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Musharraf Prepared To Return To Power

From an interview with Al Jazeera’s lickspittle lackey, Sir David Frost, via the UK’s Telegraph:

Former Pakistani president Pervez Musharraf offers to return to power in Pakistan

By Con Coughlin
23 Apr 2009

In a rare interview since being forced to resign from office last year, Mr Musharraf, said he would consider serving a second term as Pakistan’s president if he felt he could make a valuable contribution.

"If Pakistan is in a nosedive, or about to self-destruct, if I can contribute something to rectify the situation, certainly I will. My life is for Pakistan," he said. "I still believe that Pakistan comes first." …

[Mr. Musharraf] was forced to resign last August after helping the country’s successful transition to democracy, and has successfully resisted attempts by the civilian government to prosecute him for violating the constitution during his presidency…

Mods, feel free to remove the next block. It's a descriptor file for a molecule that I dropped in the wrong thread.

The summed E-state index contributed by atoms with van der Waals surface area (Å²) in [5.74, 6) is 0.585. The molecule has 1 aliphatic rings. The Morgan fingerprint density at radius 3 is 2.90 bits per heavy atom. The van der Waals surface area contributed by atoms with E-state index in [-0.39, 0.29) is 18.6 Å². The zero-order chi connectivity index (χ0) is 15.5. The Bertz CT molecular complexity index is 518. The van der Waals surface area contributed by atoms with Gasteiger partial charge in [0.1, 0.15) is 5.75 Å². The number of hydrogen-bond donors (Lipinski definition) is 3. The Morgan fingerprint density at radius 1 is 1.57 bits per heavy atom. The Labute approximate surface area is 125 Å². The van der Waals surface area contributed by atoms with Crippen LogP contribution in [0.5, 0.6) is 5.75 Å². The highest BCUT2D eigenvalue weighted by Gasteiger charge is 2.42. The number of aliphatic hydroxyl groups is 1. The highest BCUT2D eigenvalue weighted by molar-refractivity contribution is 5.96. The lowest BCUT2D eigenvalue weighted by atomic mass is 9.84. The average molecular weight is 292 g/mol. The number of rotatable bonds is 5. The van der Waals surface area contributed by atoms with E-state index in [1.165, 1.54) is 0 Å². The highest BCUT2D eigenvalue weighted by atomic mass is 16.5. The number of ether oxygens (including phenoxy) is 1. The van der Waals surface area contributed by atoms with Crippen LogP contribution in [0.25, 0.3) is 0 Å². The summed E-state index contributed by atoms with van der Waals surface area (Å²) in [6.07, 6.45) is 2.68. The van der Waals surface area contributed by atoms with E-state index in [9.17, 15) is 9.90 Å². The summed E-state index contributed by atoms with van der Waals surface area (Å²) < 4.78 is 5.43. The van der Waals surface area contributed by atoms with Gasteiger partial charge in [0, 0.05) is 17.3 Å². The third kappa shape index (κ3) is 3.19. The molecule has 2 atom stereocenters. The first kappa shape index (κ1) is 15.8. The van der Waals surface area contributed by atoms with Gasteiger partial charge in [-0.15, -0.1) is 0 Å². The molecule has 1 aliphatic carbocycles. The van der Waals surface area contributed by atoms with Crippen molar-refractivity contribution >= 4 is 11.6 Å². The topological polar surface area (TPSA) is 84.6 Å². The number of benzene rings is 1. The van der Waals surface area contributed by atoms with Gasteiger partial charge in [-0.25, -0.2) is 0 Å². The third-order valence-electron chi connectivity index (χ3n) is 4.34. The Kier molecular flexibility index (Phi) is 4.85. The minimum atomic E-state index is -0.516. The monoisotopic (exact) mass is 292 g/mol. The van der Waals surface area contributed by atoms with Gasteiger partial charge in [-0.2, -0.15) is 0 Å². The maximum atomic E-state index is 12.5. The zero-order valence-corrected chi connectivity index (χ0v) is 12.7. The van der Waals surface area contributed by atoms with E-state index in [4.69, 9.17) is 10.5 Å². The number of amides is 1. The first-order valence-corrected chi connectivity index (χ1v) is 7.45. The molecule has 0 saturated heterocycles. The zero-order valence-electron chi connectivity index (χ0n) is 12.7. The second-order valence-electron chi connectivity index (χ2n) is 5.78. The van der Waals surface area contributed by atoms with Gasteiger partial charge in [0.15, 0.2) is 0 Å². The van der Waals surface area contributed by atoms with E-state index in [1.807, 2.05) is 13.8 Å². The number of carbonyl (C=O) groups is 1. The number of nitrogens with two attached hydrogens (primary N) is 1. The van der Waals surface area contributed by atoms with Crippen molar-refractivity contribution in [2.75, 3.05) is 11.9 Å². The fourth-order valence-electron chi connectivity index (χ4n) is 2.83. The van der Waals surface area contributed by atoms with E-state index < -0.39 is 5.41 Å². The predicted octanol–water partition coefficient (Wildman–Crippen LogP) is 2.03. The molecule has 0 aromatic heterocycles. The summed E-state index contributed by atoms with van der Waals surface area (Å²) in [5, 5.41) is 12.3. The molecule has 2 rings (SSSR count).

But since stepping down Mr Musharraf said he had become "despondent" about what was happening in Pakistan, particularly now the Taliban has been allowed to introduce Sharia law to the Swat valley, which was previously controlled by Islamabad.

The former Pakistani dictator said "terrorism and extremism" were the biggest threat to Pakistan’s future, and he was opposed to the deal the government of President Ali Asif Zardari had struck with the Taliban allowing it to control the Swat valley. "Denying the constitution of Pakistan, and bringing in laws which are different from Pakistan, must not be allowed," he said. "We don’t want that kind of Islam in Pakistan. We don’t want Talibanisation in Pakistan."